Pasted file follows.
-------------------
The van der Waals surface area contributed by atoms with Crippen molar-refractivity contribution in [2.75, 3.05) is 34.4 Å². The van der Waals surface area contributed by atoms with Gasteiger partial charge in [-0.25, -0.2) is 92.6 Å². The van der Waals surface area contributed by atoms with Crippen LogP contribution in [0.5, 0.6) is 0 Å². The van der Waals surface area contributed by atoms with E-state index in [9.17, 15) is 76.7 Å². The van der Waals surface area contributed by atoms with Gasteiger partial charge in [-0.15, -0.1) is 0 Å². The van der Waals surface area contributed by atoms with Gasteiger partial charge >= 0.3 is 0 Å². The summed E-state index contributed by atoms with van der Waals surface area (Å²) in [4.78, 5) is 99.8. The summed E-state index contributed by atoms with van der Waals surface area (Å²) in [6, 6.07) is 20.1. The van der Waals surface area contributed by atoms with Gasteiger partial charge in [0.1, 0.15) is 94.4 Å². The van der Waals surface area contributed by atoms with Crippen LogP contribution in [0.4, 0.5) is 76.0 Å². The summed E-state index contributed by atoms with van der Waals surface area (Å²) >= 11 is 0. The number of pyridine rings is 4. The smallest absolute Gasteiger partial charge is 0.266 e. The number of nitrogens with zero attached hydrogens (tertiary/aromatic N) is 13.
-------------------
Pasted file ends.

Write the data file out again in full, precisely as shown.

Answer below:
The van der Waals surface area contributed by atoms with Crippen molar-refractivity contribution in [2.75, 3.05) is 34.4 Å². The van der Waals surface area contributed by atoms with Gasteiger partial charge in [-0.25, -0.2) is 92.6 Å². The van der Waals surface area contributed by atoms with Crippen LogP contribution in [0.5, 0.6) is 0 Å². The van der Waals surface area contributed by atoms with E-state index in [9.17, 15) is 76.7 Å². The van der Waals surface area contributed by atoms with Gasteiger partial charge in [-0.15, -0.1) is 0 Å². The van der Waals surface area contributed by atoms with Gasteiger partial charge >= 0.3 is 0 Å². The summed E-state index contributed by atoms with van der Waals surface area (Å²) in [4.78, 5) is 99.8. The summed E-state index contributed by atoms with van der Waals surface area (Å²) in [6, 6.07) is 20.1. The van der Waals surface area contributed by atoms with Gasteiger partial charge in [0.1, 0.15) is 94.4 Å². The van der Waals surface area contributed by atoms with Crippen LogP contribution in [0.4, 0.5) is 76.0 Å². The summed E-state index contributed by atoms with van der Waals surface area (Å²) >= 11 is 0. The number of pyridine rings is 4. The smallest absolute Gasteiger partial charge is 0.266 e. The number of nitrogens with zero attached hydrogens (tertiary/aromatic N) is 13.